The great resize: part 2

OK, that was a lot of work, but here are the fruits of my labours so far.  I was at least able to cut down the effort fairly considerably because the front facing and lining together are the same shape as the front, so all I had to do was mark the seam line between them on the front piece and I had effectively three pattern blocks for a little over the price of one.  Here are the three front blocks on a single piece of squared paper:

The three front blocks for the waistcoat pattern

As you see, it took a bit more twiddling to get the armscye right, but then I thought it probably would.  I was most heartily thanking the Lord yesterday that I’d picked a waistcoat, rather than anything with sleeves.  Also, it turned out that there was a slight error on the pattern, which I have corrected.  See the double notch on the side of the garment, indicated by the arrow?  That’s clearly marked on all the pieces in the pattern instructions, but the only printed piece on which it’s marked is the front lining, so I had to measure up the side seam on the back to work out exactly where to put it.

Here’s the back.  This time I had a slightly better idea what I was doing with the armscye, having had a bit of practice.  I might add on this subject that it would have been really helpful if I’d been able to recall where I’d put my set of French curves. 🙂

The back pattern block for the waistcoat

There ought to be a double notch in the armscye, which I’ve just remembered I should have put in, but it’s not going to correspond with the original one because I completely redrew that area of the pattern.  It doesn’t actually matter too much where it goes, since the only thing it matches is itself, or to be more precise the corresponding double notch on the lining piece.  I’ll put that in shortly.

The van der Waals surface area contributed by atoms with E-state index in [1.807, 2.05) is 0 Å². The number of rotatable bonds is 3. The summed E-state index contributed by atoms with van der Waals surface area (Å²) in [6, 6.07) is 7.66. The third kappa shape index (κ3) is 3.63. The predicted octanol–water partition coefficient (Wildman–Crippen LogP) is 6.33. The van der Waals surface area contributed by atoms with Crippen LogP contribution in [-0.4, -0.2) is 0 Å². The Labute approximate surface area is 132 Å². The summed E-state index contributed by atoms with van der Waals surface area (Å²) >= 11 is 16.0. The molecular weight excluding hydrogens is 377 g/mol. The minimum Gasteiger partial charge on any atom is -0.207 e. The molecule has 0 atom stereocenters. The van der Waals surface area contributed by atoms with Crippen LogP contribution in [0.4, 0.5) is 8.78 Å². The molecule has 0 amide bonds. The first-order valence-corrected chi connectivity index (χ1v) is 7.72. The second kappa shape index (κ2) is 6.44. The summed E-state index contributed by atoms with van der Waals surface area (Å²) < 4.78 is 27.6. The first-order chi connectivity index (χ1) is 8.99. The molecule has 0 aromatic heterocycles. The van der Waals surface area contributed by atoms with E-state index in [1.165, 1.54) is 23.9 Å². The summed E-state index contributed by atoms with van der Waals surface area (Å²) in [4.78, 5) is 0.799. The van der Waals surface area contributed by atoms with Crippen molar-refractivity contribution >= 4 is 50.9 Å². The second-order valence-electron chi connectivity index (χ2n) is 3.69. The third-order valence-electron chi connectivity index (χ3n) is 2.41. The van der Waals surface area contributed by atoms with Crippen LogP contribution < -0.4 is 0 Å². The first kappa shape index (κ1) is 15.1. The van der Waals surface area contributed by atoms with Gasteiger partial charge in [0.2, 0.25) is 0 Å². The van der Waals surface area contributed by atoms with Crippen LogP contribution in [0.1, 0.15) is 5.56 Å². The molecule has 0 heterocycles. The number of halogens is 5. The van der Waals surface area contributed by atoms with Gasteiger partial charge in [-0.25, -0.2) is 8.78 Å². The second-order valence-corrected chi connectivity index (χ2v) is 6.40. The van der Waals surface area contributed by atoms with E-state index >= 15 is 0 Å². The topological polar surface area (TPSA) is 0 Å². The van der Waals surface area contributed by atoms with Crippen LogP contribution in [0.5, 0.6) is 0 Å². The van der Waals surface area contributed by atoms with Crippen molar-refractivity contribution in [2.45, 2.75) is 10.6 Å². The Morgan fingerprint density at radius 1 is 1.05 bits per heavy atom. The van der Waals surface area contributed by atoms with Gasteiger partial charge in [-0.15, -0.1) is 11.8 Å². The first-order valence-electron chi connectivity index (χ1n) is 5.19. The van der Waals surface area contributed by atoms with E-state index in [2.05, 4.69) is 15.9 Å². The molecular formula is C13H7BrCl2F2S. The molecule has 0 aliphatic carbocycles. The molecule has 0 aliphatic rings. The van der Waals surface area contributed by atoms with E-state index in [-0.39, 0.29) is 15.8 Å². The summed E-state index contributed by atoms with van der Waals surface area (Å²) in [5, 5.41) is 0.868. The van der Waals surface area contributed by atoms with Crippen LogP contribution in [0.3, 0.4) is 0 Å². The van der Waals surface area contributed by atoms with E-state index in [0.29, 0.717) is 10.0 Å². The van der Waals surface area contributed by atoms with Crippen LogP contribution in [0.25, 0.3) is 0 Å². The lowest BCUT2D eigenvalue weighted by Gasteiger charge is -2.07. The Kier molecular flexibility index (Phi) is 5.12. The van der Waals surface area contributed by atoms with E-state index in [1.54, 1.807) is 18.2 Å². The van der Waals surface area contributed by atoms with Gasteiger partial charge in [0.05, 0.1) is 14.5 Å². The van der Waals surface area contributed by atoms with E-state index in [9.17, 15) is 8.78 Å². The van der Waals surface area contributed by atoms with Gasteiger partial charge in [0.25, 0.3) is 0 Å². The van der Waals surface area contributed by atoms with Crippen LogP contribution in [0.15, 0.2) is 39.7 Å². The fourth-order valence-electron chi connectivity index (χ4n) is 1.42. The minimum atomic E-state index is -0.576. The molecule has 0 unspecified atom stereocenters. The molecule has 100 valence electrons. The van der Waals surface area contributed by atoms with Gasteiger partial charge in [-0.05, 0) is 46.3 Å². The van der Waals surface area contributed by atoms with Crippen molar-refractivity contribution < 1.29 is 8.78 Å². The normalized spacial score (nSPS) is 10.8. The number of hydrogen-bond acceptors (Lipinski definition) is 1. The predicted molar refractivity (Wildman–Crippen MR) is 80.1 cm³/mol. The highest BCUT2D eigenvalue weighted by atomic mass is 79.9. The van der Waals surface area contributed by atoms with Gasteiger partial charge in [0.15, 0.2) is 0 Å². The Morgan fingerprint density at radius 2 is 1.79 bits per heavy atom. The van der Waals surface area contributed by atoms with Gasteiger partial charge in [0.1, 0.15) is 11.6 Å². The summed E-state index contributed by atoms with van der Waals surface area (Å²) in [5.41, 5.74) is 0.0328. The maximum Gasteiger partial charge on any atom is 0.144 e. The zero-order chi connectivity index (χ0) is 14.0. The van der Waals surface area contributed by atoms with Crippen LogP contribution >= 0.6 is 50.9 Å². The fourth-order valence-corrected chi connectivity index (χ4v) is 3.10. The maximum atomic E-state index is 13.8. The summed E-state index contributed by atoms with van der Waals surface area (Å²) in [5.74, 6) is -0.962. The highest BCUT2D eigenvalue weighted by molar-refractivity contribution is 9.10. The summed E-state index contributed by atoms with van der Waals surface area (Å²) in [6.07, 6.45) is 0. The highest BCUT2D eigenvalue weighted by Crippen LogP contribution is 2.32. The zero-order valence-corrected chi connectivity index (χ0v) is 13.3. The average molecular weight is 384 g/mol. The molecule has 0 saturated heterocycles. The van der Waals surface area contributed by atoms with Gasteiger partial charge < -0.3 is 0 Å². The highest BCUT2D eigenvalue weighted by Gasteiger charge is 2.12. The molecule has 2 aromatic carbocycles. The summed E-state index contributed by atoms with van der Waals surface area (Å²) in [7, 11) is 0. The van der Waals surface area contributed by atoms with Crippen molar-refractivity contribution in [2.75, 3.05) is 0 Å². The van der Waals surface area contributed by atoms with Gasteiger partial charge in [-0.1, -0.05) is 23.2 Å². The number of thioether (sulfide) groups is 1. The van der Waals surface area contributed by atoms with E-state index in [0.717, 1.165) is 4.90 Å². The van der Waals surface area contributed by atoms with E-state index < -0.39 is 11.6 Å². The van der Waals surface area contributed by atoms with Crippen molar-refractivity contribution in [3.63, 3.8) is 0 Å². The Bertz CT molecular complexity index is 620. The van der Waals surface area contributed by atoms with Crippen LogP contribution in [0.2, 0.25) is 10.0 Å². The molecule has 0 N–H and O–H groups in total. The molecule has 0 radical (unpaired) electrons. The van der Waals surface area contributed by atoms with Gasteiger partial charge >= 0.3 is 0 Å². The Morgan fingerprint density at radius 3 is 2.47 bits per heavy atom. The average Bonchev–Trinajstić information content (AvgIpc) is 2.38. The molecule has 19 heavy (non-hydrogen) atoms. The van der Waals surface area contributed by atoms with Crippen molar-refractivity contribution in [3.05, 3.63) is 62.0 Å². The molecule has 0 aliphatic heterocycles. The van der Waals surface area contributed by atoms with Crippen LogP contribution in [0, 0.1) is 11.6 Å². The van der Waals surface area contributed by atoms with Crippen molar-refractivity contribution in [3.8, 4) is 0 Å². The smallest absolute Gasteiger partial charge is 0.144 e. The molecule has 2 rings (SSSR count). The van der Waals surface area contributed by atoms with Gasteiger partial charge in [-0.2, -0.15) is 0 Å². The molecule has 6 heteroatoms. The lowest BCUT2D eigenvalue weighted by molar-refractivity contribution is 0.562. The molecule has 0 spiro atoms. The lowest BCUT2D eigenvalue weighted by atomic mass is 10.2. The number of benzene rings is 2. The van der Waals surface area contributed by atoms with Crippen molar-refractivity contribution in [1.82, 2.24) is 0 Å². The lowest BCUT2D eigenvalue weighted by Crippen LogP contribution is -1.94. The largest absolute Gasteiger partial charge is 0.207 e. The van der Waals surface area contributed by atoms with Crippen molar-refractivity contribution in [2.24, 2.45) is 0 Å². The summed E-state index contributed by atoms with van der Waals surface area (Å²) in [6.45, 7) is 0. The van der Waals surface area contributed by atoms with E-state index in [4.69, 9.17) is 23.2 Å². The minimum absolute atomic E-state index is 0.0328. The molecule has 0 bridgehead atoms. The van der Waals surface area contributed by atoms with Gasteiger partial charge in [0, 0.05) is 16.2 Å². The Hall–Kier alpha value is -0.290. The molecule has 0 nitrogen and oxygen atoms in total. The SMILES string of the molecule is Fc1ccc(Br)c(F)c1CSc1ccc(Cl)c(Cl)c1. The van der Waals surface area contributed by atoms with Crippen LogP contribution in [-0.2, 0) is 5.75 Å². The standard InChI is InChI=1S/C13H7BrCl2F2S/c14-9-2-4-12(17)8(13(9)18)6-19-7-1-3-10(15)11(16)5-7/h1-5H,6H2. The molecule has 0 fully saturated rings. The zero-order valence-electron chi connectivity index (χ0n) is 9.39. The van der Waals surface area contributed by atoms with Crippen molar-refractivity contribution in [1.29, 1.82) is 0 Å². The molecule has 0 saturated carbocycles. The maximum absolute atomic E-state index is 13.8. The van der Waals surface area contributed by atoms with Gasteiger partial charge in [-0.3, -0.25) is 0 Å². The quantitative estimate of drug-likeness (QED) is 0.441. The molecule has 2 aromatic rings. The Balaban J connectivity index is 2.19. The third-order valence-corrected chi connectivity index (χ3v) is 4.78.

There is just one more piece that needs resizing, but fortunately it will be no trouble to do it; this is the back tie piece, which is going to need widening to take account of the buckle, this being (as previously mentioned) a little sturdier than the one specified in the pattern instructions.  I may also consider interfacing that, for the same reason, if it’s not interfaced already.  I have plenty of organic cotton muslin.  The original waistcoat has pockets, but I’m not putting those in because of the embroidery, in case anyone recognises the pattern and is wondering.

The next step is to trace all the blocks onto either tissue paper or clear plastic film.  Once that’s done, I can actually start cutting out the mock-up.  Go me! 😀

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